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About Fuel Friendliness…

In going through an old AARP magazine that was heading for recycling, an item caught our eyes because it included a cruise ship. It put a spin on fuel consumption that we’d never heard and, perhaps, neither have you.

The measurement was called “passenger miles per gallon” to determine the “fuel-friendliest” way to go: car, plane, train, ship. This calculation is determined by the number of miles per gallon multiplied by the number of passengers. So, if your car gets 30 miles to the gallon when you’re driving alone, adding a passenger makes it 60 ”passenger”  miles to the gallon. Three passengers, and it’s 90.

Highest score wins.

Off the top of our heads, we thought cruise ships would do well, just given the number of passengers.

Using the Environmental Protection Agency, Royal Caribbean, Boeing and Amtrak as information sources, here is what AARP determined the four passenger miles-per-gallon were:

Train (passenger) — 63
Plane (747-400) — 61
Car (Corvette) — 38
Cruise ship (Oasis of the Seas) — 36

You can debate the choices of vehicles but the bottom line is that trains are the “fuel-friendliest” mode of transportation. In this study, cruise ships are last.

Today at portsandbows.com: Oceania's new website

Norwegian Pearl
10 nights
March 6, 2015
Miami (return): St. Kitts, Martinique, Roseau, Antigua, St. Thomas
Inside $459
Cost per day: $45

Even Cleaning Standard Cruise Ship Fuel Comes with a Price Tag

The good news on the weekend is that Carnival is going to try and make a cruise ship's fuel cleaner, in order to meet environmental standards going into effect in two years, rather than simply burn cleaner fuel.

Cleaner fuel costs more. That means the cost would trickle down to North American consumers…the Environmental Protection Agency emission standards apply to the coasts of this continent. By cleaning existing fuel, cruise ships will not have to pay more for it.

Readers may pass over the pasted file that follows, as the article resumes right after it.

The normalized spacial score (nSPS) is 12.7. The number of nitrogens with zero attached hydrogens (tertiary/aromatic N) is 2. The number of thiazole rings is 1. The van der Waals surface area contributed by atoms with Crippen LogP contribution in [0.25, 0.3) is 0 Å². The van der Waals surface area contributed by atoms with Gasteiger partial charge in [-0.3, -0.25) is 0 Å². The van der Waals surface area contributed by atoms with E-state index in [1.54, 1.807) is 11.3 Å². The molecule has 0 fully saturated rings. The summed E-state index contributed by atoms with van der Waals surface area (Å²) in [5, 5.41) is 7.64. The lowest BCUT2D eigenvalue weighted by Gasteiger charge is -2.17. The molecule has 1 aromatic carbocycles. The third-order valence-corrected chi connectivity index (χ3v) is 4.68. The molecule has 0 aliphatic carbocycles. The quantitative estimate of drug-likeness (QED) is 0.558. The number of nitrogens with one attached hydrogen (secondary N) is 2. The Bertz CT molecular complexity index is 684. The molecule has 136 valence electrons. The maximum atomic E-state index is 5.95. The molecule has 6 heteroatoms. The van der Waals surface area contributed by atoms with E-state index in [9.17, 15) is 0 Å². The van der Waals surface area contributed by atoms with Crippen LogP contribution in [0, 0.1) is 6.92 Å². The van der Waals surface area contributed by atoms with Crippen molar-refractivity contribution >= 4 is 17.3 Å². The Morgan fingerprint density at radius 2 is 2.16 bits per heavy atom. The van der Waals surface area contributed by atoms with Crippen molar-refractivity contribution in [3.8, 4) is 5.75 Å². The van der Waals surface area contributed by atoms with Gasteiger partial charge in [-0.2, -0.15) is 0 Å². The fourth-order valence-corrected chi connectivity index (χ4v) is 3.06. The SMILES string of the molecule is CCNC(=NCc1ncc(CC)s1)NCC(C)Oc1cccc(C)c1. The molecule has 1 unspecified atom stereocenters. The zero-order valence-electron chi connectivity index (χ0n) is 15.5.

The bad news, of course, is that while cruisers won't have to pay to cover more expensive fuel, there is a cost attached to cleaning the old stuff so that its exhaust is less of a polluter.

How does $180 million sound…and you think that cost will filter down to your cruise fare?

According to the Miami Herald, which publishes in Carnival Corp's home port, that's what is being invested in new technology to clean up on exhaust. While it's being tested on 32 of the corporation's ships, the EPA will let Carnival to continue using standard (cheaper) fuel. That means it's going to take at least a couple of years before the technology gets the EPA stamp of approval.

Hopefully, it will work.

There is a question or two:

Why did not just Carnival but all cruise lines need to have its collective feet held to the fire by the EPA before getting serious about reducing fuel emissions? If the EPA hadn't given them a deadline of 2015, would cruise ships have just continued to pollute the atmosphere?

Carnival Valor
7 nights
October 20, 2013
San Juan (return): St. ThomasBarbadosSt. LuciaSt. KittsSt. Maarten
Inside: $359
Cost per day: $51


Alaska on Verge of Another Crisis

There's an interesting law being enacted in Alaska (yes, another one) this year that could impact the cruise industry. Specifically, it could impact how much your cruise costs to visit the 49th state.

It has to do with clean (and more expensive) fuel, and it can get a bit complex, so we'll give you the quick and dirty (no pun intended) version:

1. Since last August, cargo carriers and cruise ships must use low-sulphur fuel within 200 miles of U.S. and Canadian shores (the first full cruise season since then has just begun for Alaska).

2. Further emission cuts will kick in over the next seven years.

3. The Cruise Lines International Association says: "the increased costs translate into fewer cruise-ship visitors" who are initially having to pay an average of $88 more per ticket.

4. The Environmental Protection Agency says the CLIA complaints are like "having a houseguest who leaves all of his trash in your yard and then complains when you ask him to pick it up."

5. The state is suing to prevent the restrictions from being enforced.

6. Offsetting the $3.2 billion it will cost to implement the process, the EPA estimates the health benefits could be up to $110 billion by 2020.

Now all of this sounds like a legitimate case of two sides agreeing to disagree on the pros and cons…until you get to the last point.

Health benefits of $110 billion?

How does anybody come up with that?

Ruby Princess
12 nights
August 4, 2013
Venice, Dubrovnik, Corfu, Olympia, Athens, Mykonos, Ephesus, Santorini, Naples, Rome
Inside: $799
Cost per day: $66

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